It’s National Careers Week; a celebration of careers guidance and advice. The aim is to help students as they’re leaving school to pick a job that suits them so they can start working towards it.
As we work in publishing, we asked the senior members of staff how they got into the industry and what advice they would give to young people who want to join this wonderful world.
“I started as a temporary Export Sales Assistant at Dorling Kindersley. I was temping because I couldn’t find a job. I quickly fell in love with publishing and 25 years on I am still here, having worked across many departments including Export, UK Sales, Rights and more recently, in technology that supports publishers. The key to a successful career in publishing is a love of books and the ability to be a good networker as the industry is small and well-connected.”
– Jane Tappuni, Head of Business Development
“As with many other industry friends and colleagues, I got into publishing totally by accident. I went off to a job agency specialising in placing people in ‘The Arts’ (it doesn’t exist anymore) and they sent me to an interview in the publicity department at Hodder & Stoughton. 30 years later and the rest, as they say, is history…. If I was to pass over any words of advice for anyone wanting to launch their career in publishing now, I’d say make sure you have a passion for books. Publishing is not the best paid job in the world, but it more than makes up for it if you love what you do and you believe in the product you are selling. I’ve never had any other job, and I wouldn’t swap it for anything.”
– Alex Hippisley-Cox, PR and Communications Director
“After graduating in Spanish and French literature, it was only natural that I would segue into the international literary world… I didn’t expect this to involve envelope-stuffing proofs of a sex guide destined for potential co-publishers overseas! As it turns out, the life of a rights and co-editions manager isn’t limited to sex guides, and I highly recommend this career to anyone with an interest in languages, books and with an attention to detail to rival Knausgaard. I landed my first job in publishing via an interview for a production role, for which I was (thankfully?) deemed unsuitable. Instead my interviewer recommended me for a role in international rights. After seven years attending book fairs, I started working for them, and I now work in rights and technology. My advice to anyone starting out is to keep an open mind; you never know where an interviewer might spot talent you didn’t know you had, even if it’s not for the role you’re applying for.”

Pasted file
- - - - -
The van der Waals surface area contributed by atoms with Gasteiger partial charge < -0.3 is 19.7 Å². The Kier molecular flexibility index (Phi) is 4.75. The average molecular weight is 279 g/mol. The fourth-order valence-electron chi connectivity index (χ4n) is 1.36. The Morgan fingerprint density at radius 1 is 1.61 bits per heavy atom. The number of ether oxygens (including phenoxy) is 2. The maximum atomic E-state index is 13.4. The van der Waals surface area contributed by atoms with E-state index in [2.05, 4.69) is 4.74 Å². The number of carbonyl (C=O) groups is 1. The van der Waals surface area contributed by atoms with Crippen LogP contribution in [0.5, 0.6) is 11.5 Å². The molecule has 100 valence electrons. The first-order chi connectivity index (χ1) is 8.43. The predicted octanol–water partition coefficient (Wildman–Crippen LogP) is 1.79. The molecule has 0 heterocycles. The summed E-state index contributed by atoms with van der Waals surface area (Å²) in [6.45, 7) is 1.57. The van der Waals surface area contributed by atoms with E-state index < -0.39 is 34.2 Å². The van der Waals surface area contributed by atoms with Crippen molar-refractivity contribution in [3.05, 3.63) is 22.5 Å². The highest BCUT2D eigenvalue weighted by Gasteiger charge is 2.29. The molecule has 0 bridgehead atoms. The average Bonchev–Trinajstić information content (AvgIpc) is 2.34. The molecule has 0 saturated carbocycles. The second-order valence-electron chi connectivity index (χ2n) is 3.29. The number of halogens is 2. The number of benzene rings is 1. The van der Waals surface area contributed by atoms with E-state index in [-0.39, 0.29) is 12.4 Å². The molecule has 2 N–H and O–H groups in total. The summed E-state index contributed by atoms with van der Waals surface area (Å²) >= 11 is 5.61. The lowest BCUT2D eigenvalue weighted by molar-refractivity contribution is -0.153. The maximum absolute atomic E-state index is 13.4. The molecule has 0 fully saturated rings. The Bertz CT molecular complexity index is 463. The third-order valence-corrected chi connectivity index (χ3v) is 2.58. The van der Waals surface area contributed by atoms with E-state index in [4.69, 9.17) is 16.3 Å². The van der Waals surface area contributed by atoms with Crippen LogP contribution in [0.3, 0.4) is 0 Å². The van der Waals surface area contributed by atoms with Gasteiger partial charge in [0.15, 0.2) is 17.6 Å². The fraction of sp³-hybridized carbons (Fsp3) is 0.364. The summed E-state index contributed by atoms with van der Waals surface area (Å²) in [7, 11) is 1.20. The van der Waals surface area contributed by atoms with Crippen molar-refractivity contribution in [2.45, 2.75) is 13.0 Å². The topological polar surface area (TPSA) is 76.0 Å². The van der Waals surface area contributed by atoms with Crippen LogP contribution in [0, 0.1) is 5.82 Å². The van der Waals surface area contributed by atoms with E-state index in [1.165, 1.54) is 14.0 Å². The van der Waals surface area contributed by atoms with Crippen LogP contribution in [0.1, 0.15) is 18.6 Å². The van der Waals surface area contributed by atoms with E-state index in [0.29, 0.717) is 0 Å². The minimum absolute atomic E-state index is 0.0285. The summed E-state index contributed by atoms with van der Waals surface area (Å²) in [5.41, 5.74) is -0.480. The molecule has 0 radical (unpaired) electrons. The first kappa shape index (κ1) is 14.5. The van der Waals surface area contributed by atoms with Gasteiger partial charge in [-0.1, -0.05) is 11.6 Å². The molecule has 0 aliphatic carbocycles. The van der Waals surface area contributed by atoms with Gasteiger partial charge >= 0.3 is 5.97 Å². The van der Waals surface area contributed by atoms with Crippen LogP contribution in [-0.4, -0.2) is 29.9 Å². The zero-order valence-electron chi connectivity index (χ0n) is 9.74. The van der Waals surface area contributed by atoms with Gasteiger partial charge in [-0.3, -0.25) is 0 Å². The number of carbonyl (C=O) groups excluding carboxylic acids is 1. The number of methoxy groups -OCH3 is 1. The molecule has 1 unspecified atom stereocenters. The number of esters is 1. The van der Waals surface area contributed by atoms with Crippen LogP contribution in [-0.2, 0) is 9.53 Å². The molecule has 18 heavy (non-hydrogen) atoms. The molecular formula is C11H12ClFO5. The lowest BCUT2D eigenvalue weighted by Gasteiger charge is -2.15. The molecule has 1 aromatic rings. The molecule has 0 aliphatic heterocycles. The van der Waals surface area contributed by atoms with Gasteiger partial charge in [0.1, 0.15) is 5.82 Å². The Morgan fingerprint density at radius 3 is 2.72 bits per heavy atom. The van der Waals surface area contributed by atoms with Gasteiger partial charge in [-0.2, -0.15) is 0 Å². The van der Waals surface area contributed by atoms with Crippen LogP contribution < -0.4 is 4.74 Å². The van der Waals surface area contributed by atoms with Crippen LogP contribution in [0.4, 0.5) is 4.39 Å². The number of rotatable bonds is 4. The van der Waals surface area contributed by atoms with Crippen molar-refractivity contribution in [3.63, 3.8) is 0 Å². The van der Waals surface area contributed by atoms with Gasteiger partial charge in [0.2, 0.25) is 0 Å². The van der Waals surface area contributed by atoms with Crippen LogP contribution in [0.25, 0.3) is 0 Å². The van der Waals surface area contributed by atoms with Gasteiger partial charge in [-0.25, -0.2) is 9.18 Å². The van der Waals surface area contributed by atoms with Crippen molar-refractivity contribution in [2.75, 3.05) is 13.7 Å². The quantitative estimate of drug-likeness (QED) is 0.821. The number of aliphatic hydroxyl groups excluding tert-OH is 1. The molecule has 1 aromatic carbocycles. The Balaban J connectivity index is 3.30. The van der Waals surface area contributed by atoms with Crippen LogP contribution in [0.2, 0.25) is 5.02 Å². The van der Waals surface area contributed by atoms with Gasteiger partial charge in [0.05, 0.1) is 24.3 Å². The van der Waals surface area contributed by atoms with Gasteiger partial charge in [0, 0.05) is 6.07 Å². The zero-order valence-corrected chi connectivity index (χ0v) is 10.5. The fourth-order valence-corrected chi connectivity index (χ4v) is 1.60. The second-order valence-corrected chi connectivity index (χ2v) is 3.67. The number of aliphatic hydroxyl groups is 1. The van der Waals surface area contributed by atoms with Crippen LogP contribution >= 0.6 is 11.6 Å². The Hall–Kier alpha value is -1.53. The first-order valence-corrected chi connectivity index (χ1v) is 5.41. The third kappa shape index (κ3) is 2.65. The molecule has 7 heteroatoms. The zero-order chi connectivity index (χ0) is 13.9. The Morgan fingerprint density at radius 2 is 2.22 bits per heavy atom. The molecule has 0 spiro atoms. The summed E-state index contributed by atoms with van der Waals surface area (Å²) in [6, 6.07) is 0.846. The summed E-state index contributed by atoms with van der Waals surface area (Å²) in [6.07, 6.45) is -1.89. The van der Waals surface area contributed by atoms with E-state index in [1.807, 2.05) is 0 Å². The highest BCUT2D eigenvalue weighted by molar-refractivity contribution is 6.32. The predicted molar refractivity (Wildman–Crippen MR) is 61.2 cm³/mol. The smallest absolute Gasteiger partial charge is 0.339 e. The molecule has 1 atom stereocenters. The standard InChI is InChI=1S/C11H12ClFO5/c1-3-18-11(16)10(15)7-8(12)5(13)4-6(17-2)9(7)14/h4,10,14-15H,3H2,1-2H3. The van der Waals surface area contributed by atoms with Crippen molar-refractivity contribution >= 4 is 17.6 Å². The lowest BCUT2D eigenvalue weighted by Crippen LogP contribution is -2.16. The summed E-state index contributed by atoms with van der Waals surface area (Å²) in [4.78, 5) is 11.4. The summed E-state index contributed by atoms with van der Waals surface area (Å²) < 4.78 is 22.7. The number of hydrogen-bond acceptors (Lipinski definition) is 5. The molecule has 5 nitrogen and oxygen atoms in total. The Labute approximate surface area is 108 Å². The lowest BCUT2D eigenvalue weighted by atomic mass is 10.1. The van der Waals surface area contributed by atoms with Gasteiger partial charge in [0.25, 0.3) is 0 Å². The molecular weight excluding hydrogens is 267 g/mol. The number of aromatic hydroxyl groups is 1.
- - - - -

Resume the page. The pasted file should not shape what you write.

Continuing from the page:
– Amy Webster, Head of Sales
“I was (and am) a huge book nerd. At 16 I decided I wanted to become an editor, dreaming of discovering the next big bestseller. I studied literature & economics and did a few internships in the publishing industry. My last one – in a small academic publishing house after I graduated – led to my first job and they took me on as an editor. From there, I changed jobs to do a traineeship in a bigger house in Munich. After that, I participated in a French-German exchange program for young publishing professionals, which allowed me to work in a literary agency in Paris for three months. This programme got me in touch with the lovely people at Frankfurter Buchmesse. Through multiple strikes of luck, I ended up back in my hometown and at the Book Fair which had – remember I was a book nerd and could read from age 4 – always been a go-to event for me. Though I am no longer an editor, I am not sorry for it. In fact, the advice I would give anyone interested in publishing is this: Keep your eyes and mind open. Publishing is diverse and so are the jobs.”
– Jenny Küehne, Sales Manager
If you have any advice, share it in the comments or tweet us at @iprlicense.